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The Abnormals Special #1

A comic review article by: Kelvin Green
I quite liked Grant Springford's weird superhero series Pest Control and was saddened when it disappeared, so it's good to see Springford return with something which is not a million miles away from that title.

Back in the day I would often compare Springford's talent for generating odd off-kilter ideas with that other comics Grant; this was easy and lazy, but also true, and there's more of that in The Abnormals, which has a definite Doom Patrol feel to its approach. There are some great, unconventional ideas in here, from the villains that are made up of the detritus found in the corners of the Underground, to the enormous moth queen living under London. Not all of Springford's ideas are as overt; Abnormals member "Nasty" is an imp from "Hell's fourth moon", a casual, almost throwaway detail that nonetheless implies further depth to the setting than a bog-standard infernal origin.

Lots of good, weird ideas then, so it's a bit of a shame that the plotting lacks the same sense of invention. This first issue is a simple fight scene, good for introducing the characters, but after being treated to all these fun character and setting concepts, one wants to see the same cleverness at work in the story itself. To be fair, there are plenty of little details and twists here and there that hint at more going on than is at first apparent, and it is refreshing to see a superhero comic in which the heroes cock everything up a bit, but it still seems somewhat conventional. Perhaps I expect too much.

If there is a weak link, it is in Springford's art. There is some dubious perspective here and there -- although to be fair, perspective is a tricky thing to get right -- and the characters' body language is often stiff and uninteresting; that said, David Finch has exactly the same problem and he's a superstar artist, so what do I know? I'm also not fond of some of the colouring, in particular the techniques used in the outdoor scenes, which come across as a bit clumsy. On the other hand, Springford's character designs are strong, the storytelling is good throughout, and he has a definite talent for depicting facial expressions; one character -- the Link, imported from the aforementioned Pest Control -- has very few facial features and yet despite that restriction he is given a full range of expressions.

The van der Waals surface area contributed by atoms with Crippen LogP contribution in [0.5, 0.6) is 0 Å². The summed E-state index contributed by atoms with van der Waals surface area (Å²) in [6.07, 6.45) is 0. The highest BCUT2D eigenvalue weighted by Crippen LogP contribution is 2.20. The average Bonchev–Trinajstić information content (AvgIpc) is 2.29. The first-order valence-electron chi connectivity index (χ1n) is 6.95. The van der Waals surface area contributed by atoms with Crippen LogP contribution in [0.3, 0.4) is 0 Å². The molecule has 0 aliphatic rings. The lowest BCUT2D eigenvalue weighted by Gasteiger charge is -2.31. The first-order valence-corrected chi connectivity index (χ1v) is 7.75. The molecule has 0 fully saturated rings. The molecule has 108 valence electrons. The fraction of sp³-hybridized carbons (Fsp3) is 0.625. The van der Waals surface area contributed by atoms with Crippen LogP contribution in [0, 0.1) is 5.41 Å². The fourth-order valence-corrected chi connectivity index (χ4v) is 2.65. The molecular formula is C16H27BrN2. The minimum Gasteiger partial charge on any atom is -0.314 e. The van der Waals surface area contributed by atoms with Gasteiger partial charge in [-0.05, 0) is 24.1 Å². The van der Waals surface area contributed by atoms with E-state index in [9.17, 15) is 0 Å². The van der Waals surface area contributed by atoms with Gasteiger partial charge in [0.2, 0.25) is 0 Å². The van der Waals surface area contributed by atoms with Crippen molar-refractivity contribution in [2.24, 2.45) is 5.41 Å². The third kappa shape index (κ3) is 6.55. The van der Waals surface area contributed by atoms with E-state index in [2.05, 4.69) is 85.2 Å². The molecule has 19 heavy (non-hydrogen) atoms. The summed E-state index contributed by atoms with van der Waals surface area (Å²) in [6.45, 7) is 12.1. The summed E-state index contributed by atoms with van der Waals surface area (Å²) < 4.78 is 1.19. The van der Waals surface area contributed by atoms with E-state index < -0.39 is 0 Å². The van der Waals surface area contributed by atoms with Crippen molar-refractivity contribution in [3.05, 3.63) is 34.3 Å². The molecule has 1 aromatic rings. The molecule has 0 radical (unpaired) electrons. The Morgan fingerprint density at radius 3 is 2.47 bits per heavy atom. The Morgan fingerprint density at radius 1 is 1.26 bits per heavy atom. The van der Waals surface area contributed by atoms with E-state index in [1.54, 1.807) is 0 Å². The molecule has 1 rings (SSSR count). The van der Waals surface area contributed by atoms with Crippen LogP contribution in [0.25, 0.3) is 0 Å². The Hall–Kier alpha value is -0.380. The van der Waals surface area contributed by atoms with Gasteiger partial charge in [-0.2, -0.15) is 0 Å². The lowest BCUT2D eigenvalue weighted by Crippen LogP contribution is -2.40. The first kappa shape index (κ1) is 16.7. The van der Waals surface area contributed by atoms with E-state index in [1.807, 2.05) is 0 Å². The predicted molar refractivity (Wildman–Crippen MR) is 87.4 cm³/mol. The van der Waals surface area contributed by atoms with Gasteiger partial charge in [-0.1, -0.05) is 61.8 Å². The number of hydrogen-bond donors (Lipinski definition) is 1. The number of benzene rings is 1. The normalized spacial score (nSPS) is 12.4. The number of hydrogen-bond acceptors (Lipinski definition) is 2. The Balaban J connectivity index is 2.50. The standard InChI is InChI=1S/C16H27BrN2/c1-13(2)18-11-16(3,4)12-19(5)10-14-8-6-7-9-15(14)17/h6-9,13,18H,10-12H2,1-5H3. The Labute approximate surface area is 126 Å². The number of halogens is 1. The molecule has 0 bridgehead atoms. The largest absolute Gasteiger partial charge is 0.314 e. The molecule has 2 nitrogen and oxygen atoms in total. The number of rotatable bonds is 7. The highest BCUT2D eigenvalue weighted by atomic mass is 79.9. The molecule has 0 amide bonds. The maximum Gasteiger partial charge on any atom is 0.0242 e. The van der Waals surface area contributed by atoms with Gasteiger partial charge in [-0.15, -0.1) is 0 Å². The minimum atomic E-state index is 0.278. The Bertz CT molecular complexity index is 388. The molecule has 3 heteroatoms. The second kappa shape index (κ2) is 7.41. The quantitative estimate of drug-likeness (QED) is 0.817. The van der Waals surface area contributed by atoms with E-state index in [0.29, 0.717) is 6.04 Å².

It is good to see Grant Springford return to comics after a long absence. His sense of the weird is most welcome in a genre which often just isn't interesting enough, and The Abnormals is most definitely that, an evocative setting packed with intriguing characters and lots of odd ideas.

Find out more about The Abnormals at www.theabnormals.co.uk.



Kelvin Green erupted fully formed from the grey shapeless mass of Ubbo Sathla in the dark days before humans walked the earth. He grew up on Judge Dredd, Transformers, Indiana Jones #12, the Avengers and Spider-Man, and thinks comics don't get much better than FLCL, Nextwave and Rocket Raccoon. Kelvin lives among garbage and seagulls and doesn't hate Marvel nearly as much as you all think he does.

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